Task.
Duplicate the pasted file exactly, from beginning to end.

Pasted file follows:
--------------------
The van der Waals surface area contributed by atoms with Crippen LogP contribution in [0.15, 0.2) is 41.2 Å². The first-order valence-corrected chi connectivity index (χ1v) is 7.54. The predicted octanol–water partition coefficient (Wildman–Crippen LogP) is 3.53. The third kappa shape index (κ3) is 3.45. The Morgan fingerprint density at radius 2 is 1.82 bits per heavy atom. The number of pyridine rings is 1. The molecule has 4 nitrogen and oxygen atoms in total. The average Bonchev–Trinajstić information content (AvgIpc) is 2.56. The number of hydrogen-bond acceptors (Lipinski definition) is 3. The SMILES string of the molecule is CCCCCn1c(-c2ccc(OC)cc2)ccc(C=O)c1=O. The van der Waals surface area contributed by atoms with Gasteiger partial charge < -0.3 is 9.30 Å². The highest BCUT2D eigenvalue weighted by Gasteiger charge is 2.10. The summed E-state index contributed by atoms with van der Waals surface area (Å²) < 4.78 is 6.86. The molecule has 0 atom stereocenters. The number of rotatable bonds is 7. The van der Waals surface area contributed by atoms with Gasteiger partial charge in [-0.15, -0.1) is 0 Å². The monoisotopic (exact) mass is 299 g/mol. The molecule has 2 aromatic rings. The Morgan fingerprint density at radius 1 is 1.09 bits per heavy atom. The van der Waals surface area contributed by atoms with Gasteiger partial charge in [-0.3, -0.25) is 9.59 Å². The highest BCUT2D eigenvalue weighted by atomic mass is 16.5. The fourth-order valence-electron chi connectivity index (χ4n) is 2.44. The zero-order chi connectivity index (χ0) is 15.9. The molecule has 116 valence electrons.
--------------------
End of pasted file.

The van der Waals surface area contributed by atoms with Crippen LogP contribution in [0.15, 0.2) is 41.2 Å². The first-order valence-corrected chi connectivity index (χ1v) is 7.54. The predicted octanol–water partition coefficient (Wildman–Crippen LogP) is 3.53. The third kappa shape index (κ3) is 3.45. The Morgan fingerprint density at radius 2 is 1.82 bits per heavy atom. The number of pyridine rings is 1. The molecule has 4 nitrogen and oxygen atoms in total. The average Bonchev–Trinajstić information content (AvgIpc) is 2.56. The number of hydrogen-bond acceptors (Lipinski definition) is 3. The SMILES string of the molecule is CCCCCn1c(-c2ccc(OC)cc2)ccc(C=O)c1=O. The van der Waals surface area contributed by atoms with Gasteiger partial charge < -0.3 is 9.30 Å². The highest BCUT2D eigenvalue weighted by Gasteiger charge is 2.10. The summed E-state index contributed by atoms with van der Waals surface area (Å²) < 4.78 is 6.86. The molecule has 0 atom stereocenters. The number of rotatable bonds is 7. The van der Waals surface area contributed by atoms with Gasteiger partial charge in [-0.15, -0.1) is 0 Å². The monoisotopic (exact) mass is 299 g/mol. The molecule has 2 aromatic rings. The Morgan fingerprint density at radius 1 is 1.09 bits per heavy atom. The van der Waals surface area contributed by atoms with Gasteiger partial charge in [-0.3, -0.25) is 9.59 Å². The highest BCUT2D eigenvalue weighted by atomic mass is 16.5. The fourth-order valence-electron chi connectivity index (χ4n) is 2.44. The zero-order chi connectivity index (χ0) is 15.9. The molecule has 116 valence electrons.